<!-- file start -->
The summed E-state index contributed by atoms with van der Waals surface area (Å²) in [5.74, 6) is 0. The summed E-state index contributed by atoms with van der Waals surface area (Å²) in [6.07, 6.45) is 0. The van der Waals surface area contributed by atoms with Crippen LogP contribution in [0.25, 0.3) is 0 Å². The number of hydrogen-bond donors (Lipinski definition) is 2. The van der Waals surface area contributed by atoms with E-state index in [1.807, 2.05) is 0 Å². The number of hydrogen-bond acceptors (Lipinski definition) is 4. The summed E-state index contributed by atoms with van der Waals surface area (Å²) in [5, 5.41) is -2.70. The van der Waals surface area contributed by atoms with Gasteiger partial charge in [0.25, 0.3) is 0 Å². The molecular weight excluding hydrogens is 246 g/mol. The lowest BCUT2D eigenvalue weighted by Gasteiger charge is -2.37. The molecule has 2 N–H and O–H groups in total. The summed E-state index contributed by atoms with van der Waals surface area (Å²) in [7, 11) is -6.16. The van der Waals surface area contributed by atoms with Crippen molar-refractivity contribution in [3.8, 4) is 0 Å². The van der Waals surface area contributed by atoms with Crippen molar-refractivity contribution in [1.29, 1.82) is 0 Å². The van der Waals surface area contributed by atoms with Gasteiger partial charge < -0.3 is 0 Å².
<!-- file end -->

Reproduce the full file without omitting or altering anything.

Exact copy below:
The summed E-state index contributed by atoms with van der Waals surface area (Å²) in [5.74, 6) is 0. The summed E-state index contributed by atoms with van der Waals surface area (Å²) in [6.07, 6.45) is 0. The van der Waals surface area contributed by atoms with Crippen LogP contribution in [0.25, 0.3) is 0 Å². The number of hydrogen-bond donors (Lipinski definition) is 2. The van der Waals surface area contributed by atoms with E-state index in [1.807, 2.05) is 0 Å². The number of hydrogen-bond acceptors (Lipinski definition) is 4. The summed E-state index contributed by atoms with van der Waals surface area (Å²) in [5, 5.41) is -2.70. The van der Waals surface area contributed by atoms with Gasteiger partial charge in [0.25, 0.3) is 0 Å². The molecular weight excluding hydrogens is 246 g/mol. The lowest BCUT2D eigenvalue weighted by Gasteiger charge is -2.37. The molecule has 2 N–H and O–H groups in total. The summed E-state index contributed by atoms with van der Waals surface area (Å²) in [7, 11) is -6.16. The van der Waals surface area contributed by atoms with Crippen molar-refractivity contribution in [3.8, 4) is 0 Å². The van der Waals surface area contributed by atoms with Crippen molar-refractivity contribution in [1.29, 1.82) is 0 Å². The van der Waals surface area contributed by atoms with Gasteiger partial charge < -0.3 is 0 Å².